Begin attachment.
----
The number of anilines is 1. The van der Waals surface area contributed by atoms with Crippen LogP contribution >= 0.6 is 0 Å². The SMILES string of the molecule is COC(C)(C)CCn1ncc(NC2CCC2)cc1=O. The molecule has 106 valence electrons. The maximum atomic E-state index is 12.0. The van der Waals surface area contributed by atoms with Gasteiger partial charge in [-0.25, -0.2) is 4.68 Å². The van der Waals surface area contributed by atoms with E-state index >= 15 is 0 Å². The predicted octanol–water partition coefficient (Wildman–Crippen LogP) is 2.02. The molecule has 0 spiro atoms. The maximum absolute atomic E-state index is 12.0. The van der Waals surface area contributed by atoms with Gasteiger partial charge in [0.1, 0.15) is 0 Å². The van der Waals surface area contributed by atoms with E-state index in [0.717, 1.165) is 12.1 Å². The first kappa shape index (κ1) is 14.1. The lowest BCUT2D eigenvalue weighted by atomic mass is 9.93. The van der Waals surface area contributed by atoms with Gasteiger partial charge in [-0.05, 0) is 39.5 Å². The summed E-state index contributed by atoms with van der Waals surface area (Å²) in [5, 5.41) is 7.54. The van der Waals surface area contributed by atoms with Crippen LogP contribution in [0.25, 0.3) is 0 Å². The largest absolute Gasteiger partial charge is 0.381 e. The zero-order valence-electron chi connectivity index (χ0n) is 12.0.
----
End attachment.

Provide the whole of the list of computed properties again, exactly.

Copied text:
The number of anilines is 1. The van der Waals surface area contributed by atoms with Crippen LogP contribution >= 0.6 is 0 Å². The SMILES string of the molecule is COC(C)(C)CCn1ncc(NC2CCC2)cc1=O. The molecule has 106 valence electrons. The maximum atomic E-state index is 12.0. The van der Waals surface area contributed by atoms with Gasteiger partial charge in [-0.25, -0.2) is 4.68 Å². The van der Waals surface area contributed by atoms with E-state index >= 15 is 0 Å². The predicted octanol–water partition coefficient (Wildman–Crippen LogP) is 2.02. The molecule has 0 spiro atoms. The maximum absolute atomic E-state index is 12.0. The van der Waals surface area contributed by atoms with Gasteiger partial charge in [0.1, 0.15) is 0 Å². The van der Waals surface area contributed by atoms with E-state index in [0.717, 1.165) is 12.1 Å². The first kappa shape index (κ1) is 14.1. The lowest BCUT2D eigenvalue weighted by atomic mass is 9.93. The van der Waals surface area contributed by atoms with Gasteiger partial charge in [-0.05, 0) is 39.5 Å². The summed E-state index contributed by atoms with van der Waals surface area (Å²) in [5, 5.41) is 7.54. The van der Waals surface area contributed by atoms with Crippen LogP contribution in [0.25, 0.3) is 0 Å². The largest absolute Gasteiger partial charge is 0.381 e. The zero-order valence-electron chi connectivity index (χ0n) is 12.0.